While the fees are being justified for wear and tear on roadways, but put into general funds, at the same time they have $56 million in the road construction fund acquired from impact fees from building construction. They have interpeted the laws for these impact fees on building to be exclusive for new roads inside subdivisions. Since Palm Coast was subdivided, surveyed, utilities put in place, and roadways built in the 1970’s for a community of 200 thousand we don’t and won’t have many new subdivisions and so the fund keeps building while the city cries they don’t have enough money for repaving. The state laws for the impact fees were not passed to create an unusable bank of monies that sit idle. Those monies have to be put to the repaving cost and can be justifiably spent. The process requires the expendature to be within the definition of the intent of the law, that’s all. The City can’t keep sitting on that fund and increase "fees or taxes" for paving or any roadwork that can be funded with the already collected fund. The Trash haulers should not be paying anything in this situation. The issuance of bonds for roadways, while these monies sit unspent for roadways is a misuse of public funds. The city is full of neophyes that need to seek council and get the assests to work they are sitting on.

  5. George Edward Chuddy
    George Edward Chuddy says:

    106,000 Acres with a Population of 750.000

    Mr. Meegan et. al., this is the size and population advertised in 1970 , AD # 2531 :

    Another Advertising Promotion from ITT Levitt showing Dr. J. Norman Young. The Florida Times Union Article reads:
    Palm Coast Project under way in Flagler
    by Roy Mills
    Staff Writer
    Daytona Beach, Initial Phase constrution of the ITT Levitt Development Corps multimillion dollar Palm Coast, project in Flagler County will include a variety of homes, an oceanfront motel, a series of canals, lakes, parks, marinas and a golf course.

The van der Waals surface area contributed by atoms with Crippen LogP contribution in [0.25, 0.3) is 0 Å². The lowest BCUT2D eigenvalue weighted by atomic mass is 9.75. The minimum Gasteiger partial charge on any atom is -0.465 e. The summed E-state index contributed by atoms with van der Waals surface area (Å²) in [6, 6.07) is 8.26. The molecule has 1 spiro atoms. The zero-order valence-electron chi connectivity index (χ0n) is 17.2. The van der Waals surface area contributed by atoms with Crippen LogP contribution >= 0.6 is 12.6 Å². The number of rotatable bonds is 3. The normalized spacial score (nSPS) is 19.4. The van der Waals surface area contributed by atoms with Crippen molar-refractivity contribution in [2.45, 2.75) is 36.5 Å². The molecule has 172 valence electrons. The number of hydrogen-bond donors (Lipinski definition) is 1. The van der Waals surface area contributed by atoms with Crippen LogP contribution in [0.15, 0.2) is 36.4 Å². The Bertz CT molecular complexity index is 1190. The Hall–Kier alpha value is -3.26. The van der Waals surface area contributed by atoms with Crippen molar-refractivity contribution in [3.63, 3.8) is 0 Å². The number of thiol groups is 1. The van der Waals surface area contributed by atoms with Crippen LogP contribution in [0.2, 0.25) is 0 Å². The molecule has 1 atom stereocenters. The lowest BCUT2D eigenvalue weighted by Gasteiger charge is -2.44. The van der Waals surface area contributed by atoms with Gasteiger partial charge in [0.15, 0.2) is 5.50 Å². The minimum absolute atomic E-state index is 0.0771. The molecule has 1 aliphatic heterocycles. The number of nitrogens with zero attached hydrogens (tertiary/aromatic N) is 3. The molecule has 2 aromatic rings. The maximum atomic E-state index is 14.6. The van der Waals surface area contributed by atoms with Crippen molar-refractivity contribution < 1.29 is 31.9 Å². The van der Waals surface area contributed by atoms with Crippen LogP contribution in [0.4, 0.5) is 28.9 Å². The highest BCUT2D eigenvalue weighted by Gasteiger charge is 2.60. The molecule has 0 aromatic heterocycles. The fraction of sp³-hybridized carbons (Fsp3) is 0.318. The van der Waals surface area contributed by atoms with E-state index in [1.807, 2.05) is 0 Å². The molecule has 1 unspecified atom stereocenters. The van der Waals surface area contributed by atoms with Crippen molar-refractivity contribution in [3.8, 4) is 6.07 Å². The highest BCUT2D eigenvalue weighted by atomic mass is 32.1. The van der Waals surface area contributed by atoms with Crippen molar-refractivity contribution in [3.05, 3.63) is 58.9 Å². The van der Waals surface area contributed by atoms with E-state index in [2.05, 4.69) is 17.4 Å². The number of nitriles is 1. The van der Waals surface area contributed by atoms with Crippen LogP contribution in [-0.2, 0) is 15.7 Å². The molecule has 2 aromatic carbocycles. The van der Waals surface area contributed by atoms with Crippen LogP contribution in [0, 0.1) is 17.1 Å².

The canals are under construction. The motel and first of the homes will be completed by the mid summer next year.

    the initial phase of 20,000 acres of th;e total of 106,000 acres will involve approximately 2 billion with a potential population of 750,000.
    These facts were disclsed by Dr. Norman Young, president and chief executive officer of the corporation at a luncheon and press conference in the Daytona Plaza Motel here Tuesday….Palm Coast borders on six miles of the Atlantic Ocean and on several miles on the Intracoastal. Young said the development is believed to be on of the few land parcels in Florida with access to three arterial highways, State Road A1A, U.S. Highway 1 and Interstate 95…
    Also, Palm Coast is a Community of Communities. Eleven, to be exact. …
    Palm Coast Area Map:
    1. Matanzas Woods
    2. Indian Trails
    3 Pine Lakes
    4. Lehigh Woods
    5. Cypress Knoll
    7. Palm Harbor
    8. Grand Haven (The Woodlands)
    9. Belle Terre
    10. Pine Grove
    11. Seminole Woods
    *The Palm Coaster, Spring, 1984 p.6-7.
    We share this because we note that WIKIPEDIA is incorrect. We do not know how to make the correct factual changes, can anyone help correct the errors there? Thank you.
    We hope this info. better helps put things into perspective where we all live.
    George Edward Chuddy

  6. Nate McLaughlin
    Nate McLaughlin says:


    Amazing! When the city council first voted to "take over" negotiating a price for trash pick up about 3+ years ago, Jon Netts and Mary Distefino both bragged on how this would lesson the cost to each individual home owner and the city would not charge any "administrative" fees and
    had no intention of making any money off of this "service" that they would provide the citizens, it was felt that we were already paying the administrative salaries. Amazing how council convinces themselves that we wouldn’t remember that!

  7. Toby
    Toby says:

    This is not the same as Palm Coast Data

    The Palm Coast Data decision was sound economic development policy at work. The community, including businesses, will benefit in the long run for the tax breaks given Palm Coast Data. Remember, the tax breaks are on new construction only, so if they don’t build, they don’t get the breaks. Both new and rescued jobs will bring new revenue to the area, including some that will find its way to the city through the existing tax structure.
    The new fee or tax is a much different thing. It will increase revenue to the city by taking money out of the local economy without any discernable benefit to the community. It brings no new jobs. In fact, by raising the cost of doing business locally, it acts as a deterrent to economic growth.
    Some would argue that by taxing the haulers, the city avoids taxing residents, but the residents end up paying the money anyway through the increase in cost to shop and dine out.